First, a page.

Hundreds, if not thousands of books have been written on the subject of tough love. My several paragraphs has made no attempt to fully explain it and I have no expectations that I have done even a modest job of explaining tough love.

Speaking of tough love, here’s a tough question for you. Are you his enablers? The concept of enablers has been well-established, documented and proven in drug therapy. In almost every case, someone has enabled the alcoholic to survive as an alcoholic. Are you enabling your child to reject therapy?

I have made it perfectly clear in the answers that I have provided in print, for many years, that I cannot diagnose over the Internet and I cannot. In addition, I don’t know anyone who actually can. There are those who say that they can and in addition there are those who say the earth is flat.

Though I cannot diagnose over the internet, I can share with you my experiences. I have dealt with many persons who are your son’s age and younger, who are depressed because their life is not moving forward as they had expected and hoped. Their depression was removed as their life improved and their successes increased. As you pointed out, your son has friends who are moving forward and are being successful in life. How does that make your son feel?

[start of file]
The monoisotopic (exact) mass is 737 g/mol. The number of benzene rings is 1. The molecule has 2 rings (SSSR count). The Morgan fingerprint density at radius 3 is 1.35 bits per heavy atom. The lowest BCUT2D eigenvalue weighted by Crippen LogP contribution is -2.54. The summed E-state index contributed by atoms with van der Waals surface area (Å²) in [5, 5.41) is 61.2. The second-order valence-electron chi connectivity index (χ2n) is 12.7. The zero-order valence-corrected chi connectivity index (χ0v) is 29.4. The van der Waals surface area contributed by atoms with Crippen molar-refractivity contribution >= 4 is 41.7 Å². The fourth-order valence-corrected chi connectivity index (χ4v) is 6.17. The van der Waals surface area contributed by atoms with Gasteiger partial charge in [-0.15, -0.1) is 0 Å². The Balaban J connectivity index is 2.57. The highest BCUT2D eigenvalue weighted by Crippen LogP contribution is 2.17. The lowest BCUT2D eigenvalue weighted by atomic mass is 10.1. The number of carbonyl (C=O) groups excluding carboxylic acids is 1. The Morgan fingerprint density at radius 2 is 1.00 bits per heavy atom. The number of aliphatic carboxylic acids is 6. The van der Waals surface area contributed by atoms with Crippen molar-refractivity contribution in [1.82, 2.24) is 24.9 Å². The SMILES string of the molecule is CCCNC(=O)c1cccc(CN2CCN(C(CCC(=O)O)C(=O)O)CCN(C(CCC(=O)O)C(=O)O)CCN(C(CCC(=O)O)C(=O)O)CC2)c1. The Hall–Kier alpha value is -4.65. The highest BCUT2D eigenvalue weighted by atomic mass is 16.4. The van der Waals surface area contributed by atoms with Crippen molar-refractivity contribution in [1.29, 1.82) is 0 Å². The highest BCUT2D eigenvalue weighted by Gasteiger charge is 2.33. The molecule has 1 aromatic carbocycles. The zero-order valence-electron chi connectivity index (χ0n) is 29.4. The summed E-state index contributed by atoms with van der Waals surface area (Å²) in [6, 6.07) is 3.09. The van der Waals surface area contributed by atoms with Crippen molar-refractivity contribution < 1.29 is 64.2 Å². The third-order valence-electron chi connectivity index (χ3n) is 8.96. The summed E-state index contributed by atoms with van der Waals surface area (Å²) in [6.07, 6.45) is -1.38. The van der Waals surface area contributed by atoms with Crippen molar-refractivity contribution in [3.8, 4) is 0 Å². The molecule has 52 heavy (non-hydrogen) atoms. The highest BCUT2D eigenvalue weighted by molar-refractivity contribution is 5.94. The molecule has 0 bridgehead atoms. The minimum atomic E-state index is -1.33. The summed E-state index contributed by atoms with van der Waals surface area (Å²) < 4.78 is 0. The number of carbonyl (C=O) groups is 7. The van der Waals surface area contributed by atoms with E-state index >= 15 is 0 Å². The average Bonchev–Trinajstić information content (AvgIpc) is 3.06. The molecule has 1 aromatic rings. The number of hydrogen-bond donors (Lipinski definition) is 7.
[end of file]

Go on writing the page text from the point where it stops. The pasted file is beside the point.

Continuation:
Your son doesn’t have the answers, obviously, or he would cure his own depression. Rejecting therapy, could not possibly be the right choice. With therapy he has the chance to improve. Without therapy, well you can see the results in your son’s lasting depression. You say your son is intelligent. I will accept that. Please also accept the fact that therapists are highly skilled and are of high intelligence. They have succeeded in college. They have succeeded in being accepted into a graduate program and they have proven their intellectual ability.

A non-cooperative client, someone who doesn’t want to be there, can mislead a therapist but cannot deceive a therapist, over time. Not all car mechanics are equal. Some are much better than others and our life experience shows that to be true. Maybe all therapists are qualified to repair cars but some are just much better at it. Perhaps, he just hasn’t found the right therapist. No more qualified, no more intelligent, just not the one that he “clicks” with. Moral of this answer? Don’t stop trying, in fact try much harder. I wish you the best of luck.

Dr. Kristina Randle

Maybe Bipolar II?

Kristina Randle, Ph.D., LCSW

Kristina Randle, Ph.D., LCSW is a licensed psychotherapist and Assistant Professor of Social Work and Forensics with extensive experience in the field of mental health. She works in private practice with adults, adolescents and families. Kristina has worked in a large array of settings including community mental health, college counseling and university research centers.

APA Reference
Randle, K. (2018). Maybe Bipolar II?. Psych Central. Retrieved on December 11, 2018, from https://psychcentral.com/ask-the-therapist/2018/12/05/maybe-bipolar-ii/

 

Scientifically Reviewed
Last updated: 3 Dec 2018
Last reviewed: By John M. Grohol, Psy.D. on 3 Dec 2018
Published on PsychCentral.com. All rights reserved.